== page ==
Simulating a GST requires enumerating random variables, so it cannot scale. We overcome this by identifying generalizations of the GMT that can be relaxed and that scale to large s by exploiting structured embeddings . We call these stochastic argmax tricks (SMTs), because they are perturbation models (tarlow2012randoms, ; gane2014learning, ), which can be relaxed into stochastic softmax tricks (Section 5). Given a non-empty, convex independent, finite set and a random utility whose distribution is parameterized by , a stochastic argmax trick for is the linear program,


The GMT is recovered with one-hot and . We assume that (4) is a.s. unique, which is guaranteed if a.s. never lands in any particular lower dimensional subspace (Prop. A, App. A). Because efficient linear solvers are known for many structured , SMTs are capable of scaling to very large (schrijver2003combinatorial, ; kolmogorov2006convergent, ; koller2009probabilistic, ). For example, if are the edge indicator vectors of spanning trees , then (4) is the maximum spanning tree problem, which is solved by Kruskal’s algorithm (kruskal1956shortest, ).

The role of the SMT in our framework is to reparameterize in (1). Ideally, given , there would be an efficient (e.g., ) method for simulating some such that the marginal of in (4) is . The GMT shows that this is possible for one-hot , but the situation is not so simple for structured . Characterizing the marginal of in general is difficult tarlow2012randoms ; hazan2013perturb , but that are efficient to sample from typically induce conditional independencies in (gane2014learning, ). Therefore, we are not be able to reparameterize an arbitrary on structured . Instead, for structured we assume that is reparameterized by (4), and treat as a modeling choice. Thus, we caution against the standard approach of taking or without further analysis. Practically, in experiments we show that the difference in noise distribution can have a large impact on quantitative results. Theoretically, we show in App. B that an SMT over directed spanning trees with negative exponential utilities has a more interpretable structure than the same SMT with Gumbel utilities.

5 Stochastic Softmax Tricks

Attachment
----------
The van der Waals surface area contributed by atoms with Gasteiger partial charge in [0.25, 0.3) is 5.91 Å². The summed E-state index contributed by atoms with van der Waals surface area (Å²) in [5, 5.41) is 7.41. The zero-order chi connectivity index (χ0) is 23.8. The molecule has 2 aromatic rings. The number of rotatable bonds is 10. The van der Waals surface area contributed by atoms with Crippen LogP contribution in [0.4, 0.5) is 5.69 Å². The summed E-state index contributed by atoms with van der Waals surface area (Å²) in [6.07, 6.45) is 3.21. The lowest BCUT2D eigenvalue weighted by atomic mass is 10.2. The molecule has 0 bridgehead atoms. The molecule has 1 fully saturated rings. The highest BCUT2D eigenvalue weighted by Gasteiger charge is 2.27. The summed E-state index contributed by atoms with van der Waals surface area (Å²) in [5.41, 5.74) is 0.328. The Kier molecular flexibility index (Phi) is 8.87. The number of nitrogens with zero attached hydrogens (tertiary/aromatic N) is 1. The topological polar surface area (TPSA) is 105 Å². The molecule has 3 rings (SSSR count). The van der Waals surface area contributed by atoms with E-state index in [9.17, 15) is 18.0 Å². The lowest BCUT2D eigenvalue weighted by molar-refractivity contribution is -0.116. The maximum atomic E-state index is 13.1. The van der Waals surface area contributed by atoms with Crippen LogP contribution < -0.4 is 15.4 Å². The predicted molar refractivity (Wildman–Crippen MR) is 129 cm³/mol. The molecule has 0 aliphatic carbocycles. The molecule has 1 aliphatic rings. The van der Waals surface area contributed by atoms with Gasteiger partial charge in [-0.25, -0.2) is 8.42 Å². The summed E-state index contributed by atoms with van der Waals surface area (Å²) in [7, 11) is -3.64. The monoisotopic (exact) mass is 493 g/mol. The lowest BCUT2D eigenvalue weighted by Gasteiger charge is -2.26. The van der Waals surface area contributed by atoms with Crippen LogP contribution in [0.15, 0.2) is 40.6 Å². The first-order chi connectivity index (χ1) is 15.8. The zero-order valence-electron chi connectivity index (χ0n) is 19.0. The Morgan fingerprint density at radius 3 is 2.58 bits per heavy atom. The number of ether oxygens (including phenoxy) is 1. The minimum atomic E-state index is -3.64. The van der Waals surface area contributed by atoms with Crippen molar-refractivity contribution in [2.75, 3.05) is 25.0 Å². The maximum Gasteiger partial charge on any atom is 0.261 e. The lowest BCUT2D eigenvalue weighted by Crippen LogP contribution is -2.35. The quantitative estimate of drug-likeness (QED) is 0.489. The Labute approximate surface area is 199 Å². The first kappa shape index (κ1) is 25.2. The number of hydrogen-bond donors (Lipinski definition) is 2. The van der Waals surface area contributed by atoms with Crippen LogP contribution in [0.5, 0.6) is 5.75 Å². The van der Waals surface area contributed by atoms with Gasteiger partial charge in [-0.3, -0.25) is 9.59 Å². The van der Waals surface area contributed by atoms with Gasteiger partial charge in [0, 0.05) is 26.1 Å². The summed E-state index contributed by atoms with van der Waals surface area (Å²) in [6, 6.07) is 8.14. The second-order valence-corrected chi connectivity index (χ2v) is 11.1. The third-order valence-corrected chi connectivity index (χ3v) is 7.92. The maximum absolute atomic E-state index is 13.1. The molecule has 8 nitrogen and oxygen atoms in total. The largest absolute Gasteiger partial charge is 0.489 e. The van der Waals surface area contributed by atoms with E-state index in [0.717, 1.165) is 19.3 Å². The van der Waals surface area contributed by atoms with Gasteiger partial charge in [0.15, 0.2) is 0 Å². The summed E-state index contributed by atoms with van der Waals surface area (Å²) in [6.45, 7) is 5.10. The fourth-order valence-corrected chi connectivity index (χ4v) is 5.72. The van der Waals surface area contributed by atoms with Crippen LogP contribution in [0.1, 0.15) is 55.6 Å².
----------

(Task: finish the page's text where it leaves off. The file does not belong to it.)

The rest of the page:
If we assume that is reparameterized as an SMT, then a stochastic softmax trick (SST) is a random convex program with a solution that relaxes . An SST has a valid reparameterization gradient estimator. Thus, we propose using SSTs as surrogates for estimating gradients of (1), a generalization of the Gumbel-Softmax approach. Because we want gradients with respect to , we assume that is also reparameterizable.

Given an SMT, an SST incorporates a strongly convex regularizer to the linear objective, and expands the state space to the convex hull of the embeddings ,


Expanding the state space to a convex polytope makes it path-connected, and the strongly convex regularizer ensures that the solutions are continuous over the polytope. Given a stochastic argmax trick where and a proper, closed, strongly convex function whose domain contains the relative interior of , a stochastic softmax trick for at temperature is the convex program,


For one-hot , the Gumbel-Softmax is a special case of an SST where is the probability simplex, , and . Objectives like (6) have a long history in convex analysis (e.g., rockafellar1970convex, , Chap. 12)

and machine learning

(e.g., wainwright2008graphical, , Chap. 3). In general, the difficulty of computing the SST will depend on the interaction between and .

is suitable as an approximation of . At positive temperatures , is a function of that ranges over the faces and relative interior of . The degree of approximation is controlled by the temperature parameter, and as , is driven to a.s. propositionapproximation If in Def. 4 is a.s. unique, then for in Def. 5, a.s. If additionally is bounded and continuous, then

. It is common to consider temperature parameters that interpolate between marginal inference and a deterministic, most probable state. While superficially similar, our relaxation framework is different; as

, an SST approaches a sample from the SMT model as opposed to a deterministic state.